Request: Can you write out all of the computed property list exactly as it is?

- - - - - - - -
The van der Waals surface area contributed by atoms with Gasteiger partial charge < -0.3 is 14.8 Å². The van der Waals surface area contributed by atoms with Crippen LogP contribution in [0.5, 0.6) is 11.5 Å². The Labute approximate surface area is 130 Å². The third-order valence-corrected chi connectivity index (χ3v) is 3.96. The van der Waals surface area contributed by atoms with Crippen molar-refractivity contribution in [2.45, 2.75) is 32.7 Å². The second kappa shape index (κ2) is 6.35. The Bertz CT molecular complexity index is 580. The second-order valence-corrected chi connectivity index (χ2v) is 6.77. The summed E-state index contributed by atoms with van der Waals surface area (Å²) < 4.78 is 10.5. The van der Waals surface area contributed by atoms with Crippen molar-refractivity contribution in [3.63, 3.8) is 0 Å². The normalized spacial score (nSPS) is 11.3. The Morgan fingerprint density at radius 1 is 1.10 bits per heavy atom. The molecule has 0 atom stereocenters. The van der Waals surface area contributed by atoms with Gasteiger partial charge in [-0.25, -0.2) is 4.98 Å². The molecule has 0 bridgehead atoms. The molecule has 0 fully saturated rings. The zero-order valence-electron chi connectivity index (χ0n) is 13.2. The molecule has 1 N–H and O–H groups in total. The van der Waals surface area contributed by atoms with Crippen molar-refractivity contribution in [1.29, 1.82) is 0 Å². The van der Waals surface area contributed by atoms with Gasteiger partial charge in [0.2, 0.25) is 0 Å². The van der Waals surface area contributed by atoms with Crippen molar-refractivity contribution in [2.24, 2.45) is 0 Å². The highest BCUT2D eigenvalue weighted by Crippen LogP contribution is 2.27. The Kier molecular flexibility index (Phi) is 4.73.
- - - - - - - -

The van der Waals surface area contributed by atoms with Gasteiger partial charge < -0.3 is 14.8 Å². The van der Waals surface area contributed by atoms with Crippen LogP contribution in [0.5, 0.6) is 11.5 Å². The Labute approximate surface area is 130 Å². The third-order valence-corrected chi connectivity index (χ3v) is 3.96. The van der Waals surface area contributed by atoms with Crippen molar-refractivity contribution in [2.45, 2.75) is 32.7 Å². The second kappa shape index (κ2) is 6.35. The Bertz CT molecular complexity index is 580. The second-order valence-corrected chi connectivity index (χ2v) is 6.77. The summed E-state index contributed by atoms with van der Waals surface area (Å²) < 4.78 is 10.5. The van der Waals surface area contributed by atoms with Crippen molar-refractivity contribution in [3.63, 3.8) is 0 Å². The normalized spacial score (nSPS) is 11.3. The Morgan fingerprint density at radius 1 is 1.10 bits per heavy atom. The molecule has 0 atom stereocenters. The van der Waals surface area contributed by atoms with Gasteiger partial charge in [-0.25, -0.2) is 4.98 Å². The molecule has 0 bridgehead atoms. The molecule has 0 fully saturated rings. The zero-order valence-electron chi connectivity index (χ0n) is 13.2. The molecule has 1 N–H and O–H groups in total. The van der Waals surface area contributed by atoms with Crippen molar-refractivity contribution in [1.29, 1.82) is 0 Å². The van der Waals surface area contributed by atoms with Gasteiger partial charge in [0.2, 0.25) is 0 Å². The van der Waals surface area contributed by atoms with Crippen molar-refractivity contribution in [2.24, 2.45) is 0 Å². The highest BCUT2D eigenvalue weighted by Crippen LogP contribution is 2.27. The Kier molecular flexibility index (Phi) is 4.73.